Academic training (AT) is employment or training, paid or unpaid, specifically in your field of study and as an essential and integral part of your academic program in the United States. Not all program or financial sponsors allow academic training. Students in J-1 status must consult with their funding agency and immigration sponsor listed in box 2 of the DS-2019 form regarding the possibility of pursuing academic training and the procedures for obtaining authorization. Exchange students will also need to ask their home university if post-completion training will be permitted.
Academic Training is a type of authorization that is used for employment, training, internships (with or without pay, required or not), collaborative research, college/university teaching, contract work or consulting with a specific employer. Self-employment is not an option. Assistantships are approved under on-campus employment authorization, not academic training.
Academic Training must be specifically related to the field of study for which the DS-2019 form was issued, recommended by the student’s primary academic advisor at FSU, and approved in writing by the program sponsor listed in box 2 of the DS-2019 form. Because the training must be an integral part of the academic training, a general university academic advising job may be relevant academic training for someone obtaining a degree in Higher Education, but it would not be approved for someone obtaining a doctoral degree in Geography, for instance.
There are some restrictions for anyone in a university/college J-1 program:
- J-1 students may not be employed in a position that will require any pre-kindergarten through 12th grade activities of any kind.
- J-1 students may not be employed in any position that will require clinical counseling, therapy, child care, elder care, social work, or medical care.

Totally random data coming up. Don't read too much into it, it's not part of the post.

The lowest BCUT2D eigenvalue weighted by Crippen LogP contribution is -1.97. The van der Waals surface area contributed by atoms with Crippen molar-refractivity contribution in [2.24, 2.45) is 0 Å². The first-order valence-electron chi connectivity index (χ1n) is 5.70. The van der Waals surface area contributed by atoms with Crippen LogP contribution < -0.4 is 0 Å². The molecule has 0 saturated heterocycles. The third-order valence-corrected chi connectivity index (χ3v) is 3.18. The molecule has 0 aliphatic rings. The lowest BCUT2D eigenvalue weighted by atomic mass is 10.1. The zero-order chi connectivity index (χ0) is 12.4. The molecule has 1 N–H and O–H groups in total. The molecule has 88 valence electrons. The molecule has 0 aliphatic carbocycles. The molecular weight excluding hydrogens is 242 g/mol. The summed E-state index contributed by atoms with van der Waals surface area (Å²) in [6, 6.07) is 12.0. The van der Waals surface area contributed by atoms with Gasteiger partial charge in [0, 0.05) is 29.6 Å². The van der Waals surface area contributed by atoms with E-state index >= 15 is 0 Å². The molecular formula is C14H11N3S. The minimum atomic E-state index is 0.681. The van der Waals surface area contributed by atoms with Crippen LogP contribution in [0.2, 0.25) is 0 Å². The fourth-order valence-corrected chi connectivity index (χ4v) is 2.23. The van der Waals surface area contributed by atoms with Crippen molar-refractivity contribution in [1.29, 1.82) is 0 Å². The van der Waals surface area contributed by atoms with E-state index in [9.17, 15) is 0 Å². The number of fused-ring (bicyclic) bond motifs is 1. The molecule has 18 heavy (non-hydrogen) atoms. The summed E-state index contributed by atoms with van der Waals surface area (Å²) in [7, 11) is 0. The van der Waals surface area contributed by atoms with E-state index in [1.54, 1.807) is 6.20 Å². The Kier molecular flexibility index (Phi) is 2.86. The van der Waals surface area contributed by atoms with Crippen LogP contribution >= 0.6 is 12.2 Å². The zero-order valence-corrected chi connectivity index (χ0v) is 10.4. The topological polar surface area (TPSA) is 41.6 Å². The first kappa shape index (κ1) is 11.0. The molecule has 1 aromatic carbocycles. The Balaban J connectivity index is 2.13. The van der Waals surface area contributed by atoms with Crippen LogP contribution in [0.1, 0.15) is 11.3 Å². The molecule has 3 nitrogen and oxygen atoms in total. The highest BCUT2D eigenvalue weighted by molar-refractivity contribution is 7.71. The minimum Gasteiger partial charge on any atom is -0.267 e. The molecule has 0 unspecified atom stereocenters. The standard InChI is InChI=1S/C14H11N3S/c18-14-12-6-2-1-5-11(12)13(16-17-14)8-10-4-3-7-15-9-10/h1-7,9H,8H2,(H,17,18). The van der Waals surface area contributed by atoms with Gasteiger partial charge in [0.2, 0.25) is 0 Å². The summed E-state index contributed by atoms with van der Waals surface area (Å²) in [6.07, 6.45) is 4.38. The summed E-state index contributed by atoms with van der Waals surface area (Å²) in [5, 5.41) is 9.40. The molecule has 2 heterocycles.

Academic Training does not need to be a paid opportunity, but those engaging in post-completion academic training will need to have both sufficient personal funds to support themselves and their J-2 dependents and continuous insurance that meets or exceeds the J visa regulations.
Students may engage in Academic Training:
(a) Before completion of the program of study - part-time (20 hours/week) while classes are in session, full-time during official breaks and holidays in the academic calendar, and
(b) Within 30 days after completion of the program of study (full-time or part-time) without any gaps for unemployment, switching employers, or job searching.
Students may engage in AT for 18 months or the equivalent length of the program of study, whichever is shorter. The 18 months can be divided into various increments during and after a student's degree program(s), but all training - full or part-time - is counted toward the overall total throughout the student's academic career. The 18 months is a cumulative total throughout the academic program, not per degree program.
An additional 18-month extension may be possible for post-doctoral training, available only after graduation from the doctoral degree. No other types of extensions are possible.